Thursday, October 1, 2015

Assessing The Federal Government's State Of Scientific Integrity



Do you feel like scientific work is too politicized? Based on its own employees' assessments, 73% of scientists working for the U.S. Fish and Wildlife Service (USFWS) reported that the agency gives too much weight to political interests.

A new report released today by Union of Concerned Scientists (UCS), Progress and Problems: Government Scientists Report on Scientific Integrity at Four Agencies, reveals results of a survey of 7,000 scientists at four federal agencies—the Centers for Disease Control and Prevention (CDC), the Food and Drug Administration (FDA), the Fish and Wildlife Service (USFWS), and the National Oceanic and Atmospheric Administration (NOAA). The survey asked scientists about scientific integrity, communications, and agency effectiveness.



A significant number of scientists (46 to 73 percent of respondents across agencies) reported that political interests at their agencies were given too much weight in their agencies.  At 73% ,USFWS is the agency with the biggest problems with scientific integrity.  Many scientists told UCS that scientific decisions were being swayed by politics or that political influence inhibited their ability to carry out agency missions.  One respondent from NOAA said that scientific integrity could best be improved if the agency could “stop giving in to political and industry pressure when making scientific decisions.”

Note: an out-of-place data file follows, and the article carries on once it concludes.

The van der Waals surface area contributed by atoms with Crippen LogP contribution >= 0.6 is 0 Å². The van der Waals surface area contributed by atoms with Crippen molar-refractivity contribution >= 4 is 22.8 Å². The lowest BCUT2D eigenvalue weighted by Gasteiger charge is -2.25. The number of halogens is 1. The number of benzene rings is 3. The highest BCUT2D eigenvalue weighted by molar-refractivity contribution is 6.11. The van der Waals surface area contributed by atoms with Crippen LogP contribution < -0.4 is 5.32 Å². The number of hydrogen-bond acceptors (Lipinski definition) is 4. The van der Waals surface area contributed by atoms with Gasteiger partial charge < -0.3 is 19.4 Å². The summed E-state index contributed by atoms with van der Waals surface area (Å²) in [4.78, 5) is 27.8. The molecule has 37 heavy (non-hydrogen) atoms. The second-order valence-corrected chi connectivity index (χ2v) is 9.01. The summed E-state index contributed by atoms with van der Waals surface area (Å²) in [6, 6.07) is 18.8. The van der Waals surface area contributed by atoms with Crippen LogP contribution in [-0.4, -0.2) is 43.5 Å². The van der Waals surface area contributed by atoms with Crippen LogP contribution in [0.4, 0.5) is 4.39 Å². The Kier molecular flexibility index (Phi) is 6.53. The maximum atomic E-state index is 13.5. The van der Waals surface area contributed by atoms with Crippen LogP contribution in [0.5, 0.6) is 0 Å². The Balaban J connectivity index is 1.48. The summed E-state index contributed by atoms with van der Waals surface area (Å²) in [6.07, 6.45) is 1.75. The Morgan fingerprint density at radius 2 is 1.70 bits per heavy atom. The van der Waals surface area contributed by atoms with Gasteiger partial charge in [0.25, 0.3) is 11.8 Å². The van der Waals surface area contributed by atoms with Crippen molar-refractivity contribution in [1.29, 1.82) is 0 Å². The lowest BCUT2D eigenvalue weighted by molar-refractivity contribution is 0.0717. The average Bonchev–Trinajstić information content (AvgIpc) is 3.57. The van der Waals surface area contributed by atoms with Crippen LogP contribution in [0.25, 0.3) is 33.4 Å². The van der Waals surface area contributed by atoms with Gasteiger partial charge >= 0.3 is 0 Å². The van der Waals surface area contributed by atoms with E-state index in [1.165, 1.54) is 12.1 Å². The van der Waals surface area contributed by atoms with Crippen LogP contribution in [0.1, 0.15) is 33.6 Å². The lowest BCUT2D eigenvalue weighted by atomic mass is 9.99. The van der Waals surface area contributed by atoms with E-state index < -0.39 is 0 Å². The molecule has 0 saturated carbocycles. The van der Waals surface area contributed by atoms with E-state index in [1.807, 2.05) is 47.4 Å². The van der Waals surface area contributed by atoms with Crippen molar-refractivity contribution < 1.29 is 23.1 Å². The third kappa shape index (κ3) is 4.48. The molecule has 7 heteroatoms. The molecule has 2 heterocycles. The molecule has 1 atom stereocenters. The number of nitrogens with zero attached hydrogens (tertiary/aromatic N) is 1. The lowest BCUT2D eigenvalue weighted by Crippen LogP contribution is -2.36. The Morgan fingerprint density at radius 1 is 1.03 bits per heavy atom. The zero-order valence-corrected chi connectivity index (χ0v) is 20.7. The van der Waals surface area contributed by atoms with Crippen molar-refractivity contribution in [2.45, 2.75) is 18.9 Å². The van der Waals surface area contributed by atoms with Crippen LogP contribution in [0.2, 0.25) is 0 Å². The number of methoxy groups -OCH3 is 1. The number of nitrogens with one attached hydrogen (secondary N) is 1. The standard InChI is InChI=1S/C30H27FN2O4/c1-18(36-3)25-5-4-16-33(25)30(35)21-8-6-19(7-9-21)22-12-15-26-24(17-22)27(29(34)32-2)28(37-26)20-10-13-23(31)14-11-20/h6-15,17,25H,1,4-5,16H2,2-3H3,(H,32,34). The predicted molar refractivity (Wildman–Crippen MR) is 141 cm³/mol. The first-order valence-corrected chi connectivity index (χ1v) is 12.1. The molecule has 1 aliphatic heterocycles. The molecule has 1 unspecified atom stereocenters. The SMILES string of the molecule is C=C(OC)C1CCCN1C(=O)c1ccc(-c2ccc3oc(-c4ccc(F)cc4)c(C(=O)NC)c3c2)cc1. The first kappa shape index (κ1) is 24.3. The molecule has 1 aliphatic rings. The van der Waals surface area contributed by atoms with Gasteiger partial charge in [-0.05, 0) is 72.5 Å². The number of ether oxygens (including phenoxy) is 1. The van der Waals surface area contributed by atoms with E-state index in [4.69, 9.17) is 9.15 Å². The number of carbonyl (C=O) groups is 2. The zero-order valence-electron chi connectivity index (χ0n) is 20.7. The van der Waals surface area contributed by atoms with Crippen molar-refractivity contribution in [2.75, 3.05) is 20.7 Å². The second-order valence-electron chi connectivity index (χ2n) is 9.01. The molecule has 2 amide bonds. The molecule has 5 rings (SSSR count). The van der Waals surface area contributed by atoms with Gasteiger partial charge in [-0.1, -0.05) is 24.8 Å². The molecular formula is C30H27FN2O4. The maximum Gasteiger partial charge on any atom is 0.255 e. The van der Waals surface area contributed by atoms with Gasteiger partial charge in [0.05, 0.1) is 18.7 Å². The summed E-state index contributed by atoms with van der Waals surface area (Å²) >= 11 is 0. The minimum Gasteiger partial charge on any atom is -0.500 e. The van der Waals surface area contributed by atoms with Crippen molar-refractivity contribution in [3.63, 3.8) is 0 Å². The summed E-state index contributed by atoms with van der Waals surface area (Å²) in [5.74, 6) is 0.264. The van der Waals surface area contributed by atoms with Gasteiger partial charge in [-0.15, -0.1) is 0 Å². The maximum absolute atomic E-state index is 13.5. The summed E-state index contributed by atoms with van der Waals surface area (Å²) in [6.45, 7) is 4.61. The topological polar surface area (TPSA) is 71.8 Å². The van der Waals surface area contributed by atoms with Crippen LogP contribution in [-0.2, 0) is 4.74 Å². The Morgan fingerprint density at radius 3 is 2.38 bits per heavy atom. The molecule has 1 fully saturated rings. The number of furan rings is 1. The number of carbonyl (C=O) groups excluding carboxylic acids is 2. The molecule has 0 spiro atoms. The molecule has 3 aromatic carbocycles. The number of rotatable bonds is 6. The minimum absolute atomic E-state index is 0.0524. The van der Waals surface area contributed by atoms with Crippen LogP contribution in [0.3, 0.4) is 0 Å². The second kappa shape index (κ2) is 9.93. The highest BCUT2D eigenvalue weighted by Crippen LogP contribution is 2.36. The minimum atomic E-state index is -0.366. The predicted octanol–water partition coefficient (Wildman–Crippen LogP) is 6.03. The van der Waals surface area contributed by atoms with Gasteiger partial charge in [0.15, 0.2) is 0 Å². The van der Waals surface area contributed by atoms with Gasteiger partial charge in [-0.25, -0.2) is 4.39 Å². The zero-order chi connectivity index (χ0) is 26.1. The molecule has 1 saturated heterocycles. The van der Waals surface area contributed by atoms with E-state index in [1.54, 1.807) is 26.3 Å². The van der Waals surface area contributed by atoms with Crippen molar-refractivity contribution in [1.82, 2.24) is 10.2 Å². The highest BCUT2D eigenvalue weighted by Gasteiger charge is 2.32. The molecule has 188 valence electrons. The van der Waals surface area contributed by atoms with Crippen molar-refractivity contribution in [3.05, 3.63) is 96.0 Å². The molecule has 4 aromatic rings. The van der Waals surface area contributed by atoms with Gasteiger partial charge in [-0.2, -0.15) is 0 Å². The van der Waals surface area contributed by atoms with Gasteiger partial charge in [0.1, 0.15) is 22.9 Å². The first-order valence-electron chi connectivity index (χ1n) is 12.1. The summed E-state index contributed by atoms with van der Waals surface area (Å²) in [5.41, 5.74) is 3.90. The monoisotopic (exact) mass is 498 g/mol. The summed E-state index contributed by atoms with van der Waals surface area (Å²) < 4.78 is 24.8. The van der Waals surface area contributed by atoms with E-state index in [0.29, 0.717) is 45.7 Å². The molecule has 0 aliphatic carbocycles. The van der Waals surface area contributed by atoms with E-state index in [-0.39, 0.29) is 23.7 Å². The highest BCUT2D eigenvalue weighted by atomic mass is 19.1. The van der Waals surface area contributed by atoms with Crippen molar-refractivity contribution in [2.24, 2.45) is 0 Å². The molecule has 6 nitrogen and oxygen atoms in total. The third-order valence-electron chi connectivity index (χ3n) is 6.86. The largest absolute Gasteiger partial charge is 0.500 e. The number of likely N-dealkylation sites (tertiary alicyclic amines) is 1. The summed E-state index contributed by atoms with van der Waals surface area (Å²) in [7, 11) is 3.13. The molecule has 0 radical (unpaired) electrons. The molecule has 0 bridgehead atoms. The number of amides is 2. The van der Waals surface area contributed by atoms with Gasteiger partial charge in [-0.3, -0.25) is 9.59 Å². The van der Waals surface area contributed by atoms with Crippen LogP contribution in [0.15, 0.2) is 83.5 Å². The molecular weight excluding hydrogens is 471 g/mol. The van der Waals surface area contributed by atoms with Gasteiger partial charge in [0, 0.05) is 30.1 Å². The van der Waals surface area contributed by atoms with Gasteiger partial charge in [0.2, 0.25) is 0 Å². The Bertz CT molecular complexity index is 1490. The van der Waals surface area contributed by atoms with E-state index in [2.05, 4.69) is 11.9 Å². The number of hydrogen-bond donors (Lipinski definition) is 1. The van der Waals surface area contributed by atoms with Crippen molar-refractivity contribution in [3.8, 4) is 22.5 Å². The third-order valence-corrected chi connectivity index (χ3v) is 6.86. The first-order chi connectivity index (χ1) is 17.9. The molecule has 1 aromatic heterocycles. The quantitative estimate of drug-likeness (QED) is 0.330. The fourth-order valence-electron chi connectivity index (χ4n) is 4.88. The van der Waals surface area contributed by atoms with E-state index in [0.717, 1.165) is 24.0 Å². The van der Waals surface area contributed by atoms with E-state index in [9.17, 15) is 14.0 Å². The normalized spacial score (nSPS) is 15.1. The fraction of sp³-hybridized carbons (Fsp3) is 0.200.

You can also find the report methodology, results, comparison with past UCS surveys, all of the open-ended responses to questions, and the survey instrument all online at www.ucsusa.org/scientistsurvey.

Read more here.

USFWS: The Federal Agency Charged With Conserving Endangered Species

Science has concluded that we have entered an unprecedented period of climate change and human-caused Sixth Mass extinction. Today we are faced with the growing challenge of helping imperiled species heal and flourish and supporting biodiversity for future generations. To succeed, it's essential that science drives Endangered Species Act decisions, not backroom politics.

Despite its success and public support, the ESA is under attack like never before. Some members of Congress have introduced dozens of legislative proposals that seek to gut the ESA, block its protections for wolves, other imperiled species and habitat, and obstruct our ability to enforce this federal law.

Please urge your congressional representative and senators to preserve the spirit and integrity of this robust federal law and to oppose any legislation that takes aim at imperiled wildlife!

Take Action Today

No comments: